‘Kvetch’ aside, I feel relieved with our decision to keep our son home for the ‘bigger picture’ (in addition to what seems to be an unnecessary risk for the moment). I think the interesting element to this corona experience – the whole social phenomena’s we’re witnessing will be, I believe, written about sociologically for a long time to come (or until we humans make ourselves extinct), is that at the same time we’re isolated from each other, forced to distance physically from each other, we’re thinking about each other now more than ever. Or MUST think about each other now more than ever. We must work together to ensure the survival of our species, and the way to do that is to distance ourselves from others when possible. It’s not just ourselves and our own interests we’re thinking about for the first time in a long time. We’re being asked to consider everyone when limiting contacts, our potential exposure to the virus (with outings, errands, plans, etc.), washing hands. Even wearing a mask is a sign of consideration, a, “I’m helping YOU keep safe” sort-of-thing. It’s quite lovely, actually, when you think of it this way. It makes one feel less alone, more purposeful, and, arguably, reinforces the argument that humans are worth saving (perhaps).

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“Toutes les misères des hommes dérivent de ne pas pouvoir s’asseoir seuls dans une pièce calme.” Blaise Pascal

La France a décidé d’ouvrir les écoles par phases à partir du 11 mai. Les premiers à y retourner sont les enfants des écoles élémentaires. Notre fils est dans l’équivalent de la troisième année.

Vendredi, nous avons reçu un formulaire de l’enseignant de notre fils indiquant si nous devions retourner notre enfant à l’école ou non afin qu’il puisse le soumettre au bureau du maire lundi – aujourd’hui – pour commencer à planifier la rentrée. J’ai choisi d’en parler au enseignante pour voir ce qu’elle en pensait (elle a augmenté de façon exponentielle à mon avis depuis la confinement). Elle a dit que non seulement les espaces sont limités, mais les mêmes principes de confinement demeurent: l’objectif est toujours de limiter l’infection afin de permettre aux hôpitaux de soigner ceux qui ont besoin d’aide. Qu’il y a des petits enfants à la maison parce qu’ils ont un parent seul qui doit travailler, ou les deux parents travaillent, ou qu’il y a des enfants dont les parents ne peuvent pas, où ne vont pas, aider les enfants dans leurs devoirs. La réouverture de l’école pour les tout-petits est un effort pour aider ces enfants et leurs parents. Cela a scellé l’accord pour moi. Oui, je suis impatient de travailler avec un enfant célibataire précoce à la maison. Je suis inquiet de pouvoir travailler et j’ai aussi besoin des temps tout seul pour me reconstituer. Avec un petit enfant à la maison, qui ne semble pas capable d’être autonome à moins d’être sur un écran (regarder la télévision, un film ou jouer à un jeu électronique), ce qui est peut-être normal, je ne sais pas , c’est incroyablement perturbant pour mon mari et moi. Par conséquent, nous discutons de qui fait quoi et qui a fait plus. (Je finis souvent par travailler après que le garçon et l’homme soient au lit, se couchant très tard, puis se réveillant tôt quand ils se réveillent – je suis très fatigué … zzz …).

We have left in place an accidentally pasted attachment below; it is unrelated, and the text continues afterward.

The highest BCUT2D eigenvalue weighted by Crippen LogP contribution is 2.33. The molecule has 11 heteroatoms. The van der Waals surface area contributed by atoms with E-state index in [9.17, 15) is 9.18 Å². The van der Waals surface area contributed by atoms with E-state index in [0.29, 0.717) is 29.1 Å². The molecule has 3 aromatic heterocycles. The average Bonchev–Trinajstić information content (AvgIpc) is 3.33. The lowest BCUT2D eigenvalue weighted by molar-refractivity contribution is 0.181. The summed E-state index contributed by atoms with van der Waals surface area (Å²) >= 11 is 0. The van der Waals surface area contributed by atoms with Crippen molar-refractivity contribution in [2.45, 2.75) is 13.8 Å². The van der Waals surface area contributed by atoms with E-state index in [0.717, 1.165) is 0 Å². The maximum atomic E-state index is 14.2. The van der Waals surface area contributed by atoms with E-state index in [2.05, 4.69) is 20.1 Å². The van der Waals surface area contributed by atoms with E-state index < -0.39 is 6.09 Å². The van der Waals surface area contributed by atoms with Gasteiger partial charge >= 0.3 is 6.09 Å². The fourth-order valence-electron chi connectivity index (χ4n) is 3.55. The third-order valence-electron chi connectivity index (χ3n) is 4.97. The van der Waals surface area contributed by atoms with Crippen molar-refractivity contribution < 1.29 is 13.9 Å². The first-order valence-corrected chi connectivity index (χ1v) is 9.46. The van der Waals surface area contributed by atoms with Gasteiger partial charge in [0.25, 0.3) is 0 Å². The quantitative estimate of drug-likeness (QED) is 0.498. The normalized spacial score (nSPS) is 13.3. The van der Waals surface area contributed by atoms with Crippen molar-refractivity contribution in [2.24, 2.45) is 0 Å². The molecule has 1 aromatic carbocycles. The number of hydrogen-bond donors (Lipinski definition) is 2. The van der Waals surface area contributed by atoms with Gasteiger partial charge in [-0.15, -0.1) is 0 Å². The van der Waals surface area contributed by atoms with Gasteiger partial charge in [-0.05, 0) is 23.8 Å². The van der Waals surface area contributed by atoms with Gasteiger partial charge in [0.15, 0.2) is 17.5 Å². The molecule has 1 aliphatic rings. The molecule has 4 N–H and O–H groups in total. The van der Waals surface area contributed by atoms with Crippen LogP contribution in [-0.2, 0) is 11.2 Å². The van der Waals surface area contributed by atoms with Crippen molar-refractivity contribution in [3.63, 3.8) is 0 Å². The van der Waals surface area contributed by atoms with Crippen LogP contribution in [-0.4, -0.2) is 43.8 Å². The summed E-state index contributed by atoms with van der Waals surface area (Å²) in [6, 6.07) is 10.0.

«Kvetch» ​​mis à part, je me sens soulagé de notre décision de garder notre fils à la maison pour la «vue d’ensemble» (en plus de ce qui semble être un risque inutile pour le moment). Je pense que l’élément intéressant de cette expérience corona – l’ensemble des phénomènes sociaux auxquels nous assistons sera, je crois, écrit sur le plan sociologique pendant longtemps à venir (ou jusqu’à ce que nous, les humains, nous nous éteignions), c’est qu’en même temps nous ‘nous sommes isolés les uns des autres, forcés de s’éloigner physiquement les uns des autres, nous pensons plus que jamais les uns aux autres. Ou DOIT penser les uns aux autres maintenant plus que jamais. Nous devons travailler ensemble pour assurer la survie de notre espèce, et la façon de le faire est de nous éloigner des autres lorsque cela est possible. Ce n’est pas seulement nous-mêmes et nos propres intérêts auxquels nous pensons pour la première fois depuis longtemps. On nous demande de tenir compte de tout le monde lors de la limitation des contacts, de notre exposition potentielle au virus (avec sorties, courses, projets, etc.), du lavage des mains. Même le port d’un masque est un signe de considération, une sorte de chose «je t’aide à rester en sécurité». C’est plutôt joli, en fait, quand on y pense de cette façon. Cela fait que l’on se sent moins seul, plus résolu et, sans doute, renforce l’argument selon lequel les humains valent la peine d’être sauvés (peut-être).